The Simpsons 500th

Three cheers to everyone involved with The Simpsons for achieving the unheard of goal of producing 500 episodes! There has been a lot of deserved hype this week in honor of this milestone – I especially love the $500,000 contribution by Matt Groening to UCLA’s Animation program, an endowment which will “allow visiting master artists to teach classes” and “bring working professionals with wide-ranging expertise” to work with students. Groening also got a star this week on the Hollywood Walk of Fame. All well and good.

But someone explain to me these looney “Simpson’s fashions” (below) which made their debut this week in New York. Designer Jeremy Scott, whose previous designs were inspired by The Flinstones and Mickey Mouse, unveiled an entire line devoted to The Simpsons which – as much as I love Bart – are embarassingly bad.

Regardless, I’ll be tuning in this Sunday for the 500th time and, like these fashions above, I’m sure the show will get many laughs. Congratulations Matt, and to the crew at Film Roman.


  • http://pitchbibles.blogspot.com Steve Schnier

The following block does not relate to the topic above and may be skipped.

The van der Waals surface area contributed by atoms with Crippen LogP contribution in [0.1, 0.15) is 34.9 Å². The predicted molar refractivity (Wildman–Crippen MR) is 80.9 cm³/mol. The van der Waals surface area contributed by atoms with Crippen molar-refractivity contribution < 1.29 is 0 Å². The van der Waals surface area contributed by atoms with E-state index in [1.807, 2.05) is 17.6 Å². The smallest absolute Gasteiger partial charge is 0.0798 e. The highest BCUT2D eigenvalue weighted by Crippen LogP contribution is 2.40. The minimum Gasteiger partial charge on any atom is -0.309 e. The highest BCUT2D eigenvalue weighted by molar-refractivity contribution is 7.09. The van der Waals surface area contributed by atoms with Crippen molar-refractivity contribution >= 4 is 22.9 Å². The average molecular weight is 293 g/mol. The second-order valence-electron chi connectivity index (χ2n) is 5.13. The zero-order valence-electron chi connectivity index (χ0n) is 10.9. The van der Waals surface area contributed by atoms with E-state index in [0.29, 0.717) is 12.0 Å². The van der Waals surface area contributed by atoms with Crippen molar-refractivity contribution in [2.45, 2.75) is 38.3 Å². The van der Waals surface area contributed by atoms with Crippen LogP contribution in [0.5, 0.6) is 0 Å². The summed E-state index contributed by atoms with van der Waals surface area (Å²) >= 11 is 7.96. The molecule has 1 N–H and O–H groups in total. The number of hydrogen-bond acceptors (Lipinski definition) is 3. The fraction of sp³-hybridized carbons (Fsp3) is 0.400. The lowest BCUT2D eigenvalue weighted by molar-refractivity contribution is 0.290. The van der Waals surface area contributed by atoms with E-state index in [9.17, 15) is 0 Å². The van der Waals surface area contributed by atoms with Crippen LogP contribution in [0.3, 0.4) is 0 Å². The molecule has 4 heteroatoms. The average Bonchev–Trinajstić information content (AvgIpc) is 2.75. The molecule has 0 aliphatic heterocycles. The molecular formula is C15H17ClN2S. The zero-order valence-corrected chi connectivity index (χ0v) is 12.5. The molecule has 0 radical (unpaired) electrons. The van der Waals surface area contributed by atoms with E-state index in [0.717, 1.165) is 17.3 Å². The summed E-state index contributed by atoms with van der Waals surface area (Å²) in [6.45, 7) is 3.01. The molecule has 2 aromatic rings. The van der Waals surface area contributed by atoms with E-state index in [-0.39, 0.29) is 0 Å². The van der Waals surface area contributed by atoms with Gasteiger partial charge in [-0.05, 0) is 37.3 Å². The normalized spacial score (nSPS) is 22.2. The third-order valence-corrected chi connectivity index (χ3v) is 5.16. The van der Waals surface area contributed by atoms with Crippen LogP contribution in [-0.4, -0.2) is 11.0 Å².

Allow me to explain those “looney Simpson’s fashions”.

    Somebody out there thinks there’s a buck to be made.

    You’re welcome.

  • Mike Russo

    We’re congratulating the current Simpsons crew for diluting the importance of the first 8 classic seasons with 16 extra seasons of absolute garbage that not only keeps getting worse, but continues to sink in the ratings? How does that work?

    • http://www.NanimeW.Org.UK/ Happosai

      Plus 500 episodes isn’t all that. In Japan, Sazae-san has been running for 40+ years, has clocked-up over 6,500 episodes, and still rates highly on TV.

    • Funkybat

      I think “16 extra seasons of absolute garbage” is a pretty big exaggeration. Even the bad years of the Simpsons were, on the whole, more entertaining than most of the other new programming on the 4 major networks at that (admittedly dark) time.